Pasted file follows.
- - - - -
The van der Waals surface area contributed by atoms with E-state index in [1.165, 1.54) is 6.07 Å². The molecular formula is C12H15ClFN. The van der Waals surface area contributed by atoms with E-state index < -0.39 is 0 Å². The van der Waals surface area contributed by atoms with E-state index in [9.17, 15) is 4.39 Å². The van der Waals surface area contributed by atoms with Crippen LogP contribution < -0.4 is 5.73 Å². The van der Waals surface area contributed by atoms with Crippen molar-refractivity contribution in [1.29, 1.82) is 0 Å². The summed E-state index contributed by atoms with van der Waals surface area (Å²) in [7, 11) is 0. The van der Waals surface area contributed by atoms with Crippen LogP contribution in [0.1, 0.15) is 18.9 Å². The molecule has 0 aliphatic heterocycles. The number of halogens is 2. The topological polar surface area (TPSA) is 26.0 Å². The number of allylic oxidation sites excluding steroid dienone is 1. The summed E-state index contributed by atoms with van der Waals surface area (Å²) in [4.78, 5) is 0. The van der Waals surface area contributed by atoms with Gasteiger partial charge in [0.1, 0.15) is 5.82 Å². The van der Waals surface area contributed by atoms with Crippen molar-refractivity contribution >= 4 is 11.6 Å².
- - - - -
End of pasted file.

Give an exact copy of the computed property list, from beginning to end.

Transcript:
The van der Waals surface area contributed by atoms with E-state index in [1.165, 1.54) is 6.07 Å². The molecular formula is C12H15ClFN. The van der Waals surface area contributed by atoms with E-state index < -0.39 is 0 Å². The van der Waals surface area contributed by atoms with E-state index in [9.17, 15) is 4.39 Å². The van der Waals surface area contributed by atoms with Crippen LogP contribution < -0.4 is 5.73 Å². The van der Waals surface area contributed by atoms with Crippen molar-refractivity contribution in [1.29, 1.82) is 0 Å². The summed E-state index contributed by atoms with van der Waals surface area (Å²) in [7, 11) is 0. The van der Waals surface area contributed by atoms with Crippen LogP contribution in [0.1, 0.15) is 18.9 Å². The molecule has 0 aliphatic heterocycles. The number of halogens is 2. The topological polar surface area (TPSA) is 26.0 Å². The number of allylic oxidation sites excluding steroid dienone is 1. The summed E-state index contributed by atoms with van der Waals surface area (Å²) in [4.78, 5) is 0. The van der Waals surface area contributed by atoms with Gasteiger partial charge in [0.1, 0.15) is 5.82 Å². The van der Waals surface area contributed by atoms with Crippen molar-refractivity contribution >= 4 is 11.6 Å².